CVS, the nation’s largest operator of retail pharmacies, announced it has agreed to pay $75 million in fines for allowing repeated purchases of pseudoephedrine that led to a spike in Southern California drug trafficking.
In order to comply with federal drug regulations, CVS Pharmacy Inc. employed a new automated system three years ago to keep tabs on the sale of one of methamphetamine’s main ingredients, pseudoephedrine, that is often found in cough and cold remedies.
The program known as ‘”Meth Tracker” had one glaring flaw — it didn’t account for people scooping as much medicine as they wanted in a given day, court documents show.
Although some store employees in Southern California and Nevada questioned if large amounts of pseudoephedrine flying off the shelves were being used for making meth, CVS management didn’t investigate immediately and later changed its sales practices only after it became aware of a federal investigation, according to the documents.
CVS will pay what federal prosecutors said was the largest civil penalty ever assessed under the Controlled Substances Act as well as forfeit about $2.6 million in profits earned from the sales of pseudoephedrine.
Authorities said CVS didn’t provide enough safeguards to monitor how much pseudoephedrine a customer was buying, and the company violated the regulations in Arizona, Georgia, California, Nevada, South Carolina and possibly 20 other states.
“CVS knew it had a duty to prevent methamphetamine trafficking,” said U.S. Attorney Andre Birotte Jr. “But it failed to take steps to control the sale of a regulated drug used by methamphetamine cooks as an essential ingredient for their poisonous stew.”
The company was expected to pay the $75 million fine last week. The remaining forfeiture is due within 30 days.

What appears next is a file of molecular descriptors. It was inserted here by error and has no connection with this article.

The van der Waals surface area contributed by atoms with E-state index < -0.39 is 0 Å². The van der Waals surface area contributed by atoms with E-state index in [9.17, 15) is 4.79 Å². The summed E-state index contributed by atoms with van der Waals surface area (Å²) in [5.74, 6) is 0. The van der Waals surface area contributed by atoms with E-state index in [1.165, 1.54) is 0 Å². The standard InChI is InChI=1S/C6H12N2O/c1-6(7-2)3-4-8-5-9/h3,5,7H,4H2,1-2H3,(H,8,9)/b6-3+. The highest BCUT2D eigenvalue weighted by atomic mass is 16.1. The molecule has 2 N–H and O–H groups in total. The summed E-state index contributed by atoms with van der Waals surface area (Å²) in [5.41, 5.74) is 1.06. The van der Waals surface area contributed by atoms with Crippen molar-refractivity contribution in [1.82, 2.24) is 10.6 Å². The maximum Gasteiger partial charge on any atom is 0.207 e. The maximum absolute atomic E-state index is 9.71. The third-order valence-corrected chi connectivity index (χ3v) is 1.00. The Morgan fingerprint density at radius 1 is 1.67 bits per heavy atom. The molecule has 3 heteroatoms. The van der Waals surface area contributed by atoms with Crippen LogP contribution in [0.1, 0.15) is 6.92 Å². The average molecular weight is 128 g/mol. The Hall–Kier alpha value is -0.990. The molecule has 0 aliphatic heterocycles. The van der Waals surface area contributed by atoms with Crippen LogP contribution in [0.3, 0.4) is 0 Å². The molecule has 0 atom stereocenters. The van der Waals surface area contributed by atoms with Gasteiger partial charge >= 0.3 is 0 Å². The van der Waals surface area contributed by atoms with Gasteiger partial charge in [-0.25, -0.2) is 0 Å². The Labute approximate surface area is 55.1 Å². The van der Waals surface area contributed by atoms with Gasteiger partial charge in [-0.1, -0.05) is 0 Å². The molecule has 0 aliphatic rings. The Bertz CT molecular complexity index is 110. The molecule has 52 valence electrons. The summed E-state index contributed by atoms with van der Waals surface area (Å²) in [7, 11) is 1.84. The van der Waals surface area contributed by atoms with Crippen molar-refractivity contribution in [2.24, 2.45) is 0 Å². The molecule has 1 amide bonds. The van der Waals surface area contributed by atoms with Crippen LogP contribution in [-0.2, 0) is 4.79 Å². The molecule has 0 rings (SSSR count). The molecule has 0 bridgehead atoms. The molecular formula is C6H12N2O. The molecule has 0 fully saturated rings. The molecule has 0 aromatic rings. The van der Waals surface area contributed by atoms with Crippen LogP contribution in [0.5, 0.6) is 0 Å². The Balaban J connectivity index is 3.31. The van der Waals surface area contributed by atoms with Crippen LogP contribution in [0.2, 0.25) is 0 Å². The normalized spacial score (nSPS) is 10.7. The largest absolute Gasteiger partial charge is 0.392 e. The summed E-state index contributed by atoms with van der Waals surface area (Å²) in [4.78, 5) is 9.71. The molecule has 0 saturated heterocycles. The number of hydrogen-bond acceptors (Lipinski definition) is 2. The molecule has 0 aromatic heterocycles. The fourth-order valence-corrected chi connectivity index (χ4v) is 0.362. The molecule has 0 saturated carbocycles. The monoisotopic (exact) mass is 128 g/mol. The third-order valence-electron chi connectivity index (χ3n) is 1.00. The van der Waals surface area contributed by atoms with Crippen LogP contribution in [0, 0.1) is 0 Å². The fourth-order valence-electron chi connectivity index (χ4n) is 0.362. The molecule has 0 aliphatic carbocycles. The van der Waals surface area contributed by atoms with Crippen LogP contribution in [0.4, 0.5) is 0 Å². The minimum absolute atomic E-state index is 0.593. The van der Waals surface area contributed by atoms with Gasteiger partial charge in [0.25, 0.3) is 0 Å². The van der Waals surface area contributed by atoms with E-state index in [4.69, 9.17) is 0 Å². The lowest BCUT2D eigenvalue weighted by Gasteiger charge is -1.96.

Thomas Ryan, chairman and CEO of parent company CVS Caremark, said the company unacceptably breached its policies and has worked to fix the problem.
“To make certain this kind of lapse never takes place again, we have strengthened our internal controls and compliance measures and made substantial investments to improve our handling and monitoring of (pseudoephedrine) by implementing enhanced technology and making other improvements in our stores and distribution centers,” Ryan said.
Federal agents began investigating CVS in 2008 after the arrest of several people in Southern California for unlawful possession of pseudoephedrine with the intent to manufacture meth. They said those people had bought large amounts of the ingredient from CVS stores in the region.
Investigators learned CVS had committed thousands of violations of a federal law limiting the amount of pseudoephedrine a customer can buy in a day. Although the pharmacy chain created an automated system known as Meth Tracker to record individual sales, it didn’t prevent multiple purchases by someone on the same day, authorities said.
As a result, federal authorities in Southern California saw an increase in meth production. In Los Angeles and Orange counties, so-called “smurfers,” who traveled from store to store picking up pseudoephedrine, inundated CVS locations. In some locations, buyers would clear store shelves of cough and cold medicines.
“Smurfers” knew to frequent CVS and not other pharmacies because of the company’s oversight issues, authorities said, noting customers could buy a bottle of cold medicine for $10 and sell it to meth manufacturers for $25.
Between September 2007 and November 2008, CVS became one of the largest suppliers of pseudoephedrine to meth providers in Southern California, authorities said.
“CVS did not set out to be part of the meth trafficking trade but they made a poor decision,” said Assistant U.S. Attorney Shana Mintz. “Rather than choosing to over-comply like their competitors did, they knowingly under-complied with the law.”
Over a 10-month period in 2008, sales of products containing pseudoephedrine increased more than 150 percent in Los Angeles County, compared with the same period in 2007, authorities said.
“We know those sales were not your general customer who had a cold,” Mintz said. “Some people were making 10 purchases at a time. Suppliers couldn’t keep up with the demand.”
CVS has more than 7,100 stores in the U.S.
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